Guest IAE Blog Post
TED is a nonprofit devoted to spreading ideas, usually in the form of short, powerful talks of 18 minutes or less. TED began in 1984 as a conference where Technology, Entertainment and Design converged, and today covers almost all topics—from science to business to global issues —in more than 100 languages (About TED, 2015).
What began as a quite exclusive and high-priced conference for a limited number of people has spread throughout the world. There are now more than 1,900 TED Talks available on the Web. Data presented by Hochman (3/7/2014) indicate that the TED Talks videos have had about 2 billion views.
The title of this IAE Blog entry describes now and the future. My question is, what should our informal and formal educational systems—including schools, parents, and educational leaders—be doing about it?
We all know about outsourcing jobs to countries that have low labor costs. Perhaps we are less concerned about another type of outsourcing when industrial robots in our country and in many other countries take over jobs formerly performed by humans. This second type of “outsourcing” is decreasing the number of industrial manufacturing jobs performed by humans in the United States—a large and rapidly growing change.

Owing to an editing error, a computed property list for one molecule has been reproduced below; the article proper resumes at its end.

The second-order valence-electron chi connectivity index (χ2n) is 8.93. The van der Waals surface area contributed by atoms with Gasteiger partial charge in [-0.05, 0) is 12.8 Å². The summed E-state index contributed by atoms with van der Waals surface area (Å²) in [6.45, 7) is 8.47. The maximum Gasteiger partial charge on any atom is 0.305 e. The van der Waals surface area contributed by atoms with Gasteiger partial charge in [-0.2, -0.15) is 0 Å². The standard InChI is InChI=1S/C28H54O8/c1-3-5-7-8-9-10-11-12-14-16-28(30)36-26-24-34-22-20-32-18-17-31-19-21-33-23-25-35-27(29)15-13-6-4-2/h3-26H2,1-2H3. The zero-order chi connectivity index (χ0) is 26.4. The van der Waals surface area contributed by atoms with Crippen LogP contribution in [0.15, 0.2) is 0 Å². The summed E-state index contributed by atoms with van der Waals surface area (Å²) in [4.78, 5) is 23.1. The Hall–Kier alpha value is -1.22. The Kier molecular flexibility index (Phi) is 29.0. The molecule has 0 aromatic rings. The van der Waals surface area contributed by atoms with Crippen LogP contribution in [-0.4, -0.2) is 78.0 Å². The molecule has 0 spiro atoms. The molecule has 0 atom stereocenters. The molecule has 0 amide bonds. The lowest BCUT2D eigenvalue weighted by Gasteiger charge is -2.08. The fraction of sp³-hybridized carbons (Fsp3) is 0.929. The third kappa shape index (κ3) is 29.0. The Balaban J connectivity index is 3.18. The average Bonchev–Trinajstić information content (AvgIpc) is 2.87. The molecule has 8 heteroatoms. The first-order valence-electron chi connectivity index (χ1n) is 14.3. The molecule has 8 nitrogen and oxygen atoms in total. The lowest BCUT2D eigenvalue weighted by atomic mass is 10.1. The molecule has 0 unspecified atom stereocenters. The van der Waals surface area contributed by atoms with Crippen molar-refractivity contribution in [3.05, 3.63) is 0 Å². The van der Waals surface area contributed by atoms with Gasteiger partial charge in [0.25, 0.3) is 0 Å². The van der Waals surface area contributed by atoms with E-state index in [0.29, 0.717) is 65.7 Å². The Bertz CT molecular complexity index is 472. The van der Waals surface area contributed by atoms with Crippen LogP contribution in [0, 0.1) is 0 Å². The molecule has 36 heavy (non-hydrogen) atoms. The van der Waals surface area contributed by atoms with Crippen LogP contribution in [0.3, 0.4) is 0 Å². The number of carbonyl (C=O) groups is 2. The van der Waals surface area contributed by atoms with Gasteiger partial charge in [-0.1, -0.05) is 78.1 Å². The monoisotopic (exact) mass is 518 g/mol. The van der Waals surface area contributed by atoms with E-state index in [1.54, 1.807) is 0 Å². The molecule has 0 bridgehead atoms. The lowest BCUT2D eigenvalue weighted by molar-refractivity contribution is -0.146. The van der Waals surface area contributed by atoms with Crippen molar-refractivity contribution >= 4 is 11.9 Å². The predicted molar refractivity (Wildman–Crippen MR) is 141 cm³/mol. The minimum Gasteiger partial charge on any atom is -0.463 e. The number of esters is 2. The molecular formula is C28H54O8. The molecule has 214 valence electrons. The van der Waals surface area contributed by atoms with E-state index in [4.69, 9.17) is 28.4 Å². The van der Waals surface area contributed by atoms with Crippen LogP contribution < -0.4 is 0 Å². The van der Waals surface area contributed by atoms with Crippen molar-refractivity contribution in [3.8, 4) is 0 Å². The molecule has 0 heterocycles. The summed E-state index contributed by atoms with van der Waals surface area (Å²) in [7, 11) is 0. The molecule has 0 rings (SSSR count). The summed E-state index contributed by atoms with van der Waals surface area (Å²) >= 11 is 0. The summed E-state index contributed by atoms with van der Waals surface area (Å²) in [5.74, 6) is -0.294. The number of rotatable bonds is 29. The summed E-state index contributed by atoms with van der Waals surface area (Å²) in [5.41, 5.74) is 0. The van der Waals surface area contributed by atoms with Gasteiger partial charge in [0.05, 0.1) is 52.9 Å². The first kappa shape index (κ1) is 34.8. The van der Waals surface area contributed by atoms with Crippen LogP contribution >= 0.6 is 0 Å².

Education is a complex, multifaceted endeavor. We each have our own insights into what constitutes a good education. We realize that a good education comes from home, acquaintances, church, neighborhood, community, schools, online courses, the media, aids to entertainment, and so on.
We each have our own stories to tell about our own education and the education of people we know. We each know people whose quality of life is relatively independent of how well they did in school. For the great majority of people, how well they scored on the “high stakes” state and national tests turns out to be of modest consequence in their lives.
The terminology “disruptive innovation” is attributed to Clayton Christensen (2014). Here is his definition:
Disruptive innovation, describes a process by which a product or service takes root initially in simple applications at the bottom of a market and then relentlessly moves up market, eventually displacing established competitors.